If we had gone to trial, the thirty-six seconds occupied by the phone call would have been decisive in my defense. My lawyers would have argued persuasively (they are very high-priced lawyers) that you could have pushed your way past me and fled the suite. They would have called expert witnesses; they might have produced a reenactment. My defense team would have told the jury that you remained to consider my offer. Shrewdly anticipating this argument, you told the police that my assault was completed and that you had left the room before I returned the call to my daughter. That would have been within seven minutes of your entering the hotel suite. Because the key cards don’t record exits, my lawyers would have said, there’s no evidence that you left when you say you did.

“Two thousand dollars,” I repeated, reaching around a curtain to put the phone on the windowsill. The drapery immediately fell back to conceal it.

“Noooo,” you keened, your eyes gone glassy.

“Do it,” I said, and I grabbed you by your hair and pulled your head back. I made a mental note to retrieve the phone later. “Do it! I’ll pay you,” I repeated.

This time I succeeded in forcing my penis into your mouth, but for no more than twenty seconds. In my state of excitement, heightened by our scuffle, that was all I needed. Oh darling, I can summon to memory every ridge and contour of your tongue and palate. My ejaculation was hardly powerful or voluminous, or even a pleasant physical sensation, but it produced a quickening of my spirit, a release against constraint, and a perception of control over the course of events that had been absent from my every other sexual climax of the previous two days.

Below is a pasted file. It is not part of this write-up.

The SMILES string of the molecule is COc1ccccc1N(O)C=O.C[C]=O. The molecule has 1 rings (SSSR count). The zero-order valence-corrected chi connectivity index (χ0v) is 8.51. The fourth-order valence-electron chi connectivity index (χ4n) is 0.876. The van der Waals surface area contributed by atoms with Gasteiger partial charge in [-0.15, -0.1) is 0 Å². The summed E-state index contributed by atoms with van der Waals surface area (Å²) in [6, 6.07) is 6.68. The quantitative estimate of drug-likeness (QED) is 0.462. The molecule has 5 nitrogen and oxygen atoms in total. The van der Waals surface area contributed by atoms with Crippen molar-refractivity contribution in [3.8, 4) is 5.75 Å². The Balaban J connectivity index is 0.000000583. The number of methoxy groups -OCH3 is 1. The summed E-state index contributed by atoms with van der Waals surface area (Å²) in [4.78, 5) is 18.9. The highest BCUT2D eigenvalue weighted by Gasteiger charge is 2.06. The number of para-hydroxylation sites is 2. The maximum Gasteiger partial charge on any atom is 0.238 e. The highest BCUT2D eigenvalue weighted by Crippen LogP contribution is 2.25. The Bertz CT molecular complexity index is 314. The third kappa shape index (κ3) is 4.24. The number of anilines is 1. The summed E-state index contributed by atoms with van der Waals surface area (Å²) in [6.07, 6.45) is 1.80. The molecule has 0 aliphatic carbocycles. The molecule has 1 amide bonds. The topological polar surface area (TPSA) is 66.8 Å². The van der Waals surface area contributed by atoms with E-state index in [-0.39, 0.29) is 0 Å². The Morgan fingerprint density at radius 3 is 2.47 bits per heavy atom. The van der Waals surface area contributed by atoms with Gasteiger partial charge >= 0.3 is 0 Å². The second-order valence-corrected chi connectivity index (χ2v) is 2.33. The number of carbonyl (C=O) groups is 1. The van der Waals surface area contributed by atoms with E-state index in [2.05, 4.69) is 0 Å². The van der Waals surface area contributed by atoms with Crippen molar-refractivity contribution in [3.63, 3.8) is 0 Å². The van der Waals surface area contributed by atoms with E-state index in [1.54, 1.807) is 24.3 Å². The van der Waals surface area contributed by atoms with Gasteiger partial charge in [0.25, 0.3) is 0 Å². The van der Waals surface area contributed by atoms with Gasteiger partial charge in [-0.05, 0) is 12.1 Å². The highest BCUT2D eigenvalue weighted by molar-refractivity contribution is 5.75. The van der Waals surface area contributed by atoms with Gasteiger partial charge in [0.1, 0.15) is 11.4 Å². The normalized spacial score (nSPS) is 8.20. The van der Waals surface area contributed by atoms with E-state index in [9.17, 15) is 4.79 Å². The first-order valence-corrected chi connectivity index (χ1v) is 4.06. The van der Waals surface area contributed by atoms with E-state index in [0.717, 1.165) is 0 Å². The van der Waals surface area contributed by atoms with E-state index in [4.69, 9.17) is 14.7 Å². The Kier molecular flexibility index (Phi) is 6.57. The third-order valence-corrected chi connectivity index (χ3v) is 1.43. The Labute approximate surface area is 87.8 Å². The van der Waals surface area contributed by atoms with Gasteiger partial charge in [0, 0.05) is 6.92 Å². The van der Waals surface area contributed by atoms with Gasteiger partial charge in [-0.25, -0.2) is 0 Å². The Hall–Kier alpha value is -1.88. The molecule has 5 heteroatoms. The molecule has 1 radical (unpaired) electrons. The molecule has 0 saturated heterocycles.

When I was done, a delicate spider’s filament of saliva and semen spooled out between the glans and your lips, our last contact, and you began to spit. Some of the semen spilled out around the sides of your mouth. The tears ran down your cheeks unevenly.

You stared past the hand I extended to help you up. I gave you another moment. Then I walked into the bedroom to the dresser and opened my wallet. Before I could finish counting out the hundreds, you ran from the suite, your steps pounding hard on the carpet. I left the money on the night table.

Mariama, you must recognize that I was fully conscious of the magnitude of my misconduct. Regardless of the defense my lawyers would have successfully advanced, I knew that you never consented. A man with four daughters, a man who loves women — desperately, of course, and frequently to his disadvantage — I tasted remorse as bitter as the ejaculate that you were still trying to clear from your mouth. The depths of my depravity were now fully plumbed, I told myself. Hurrying to dress and to brush my teeth, I swore that I would never do anything like this again, at least not while I was running for office.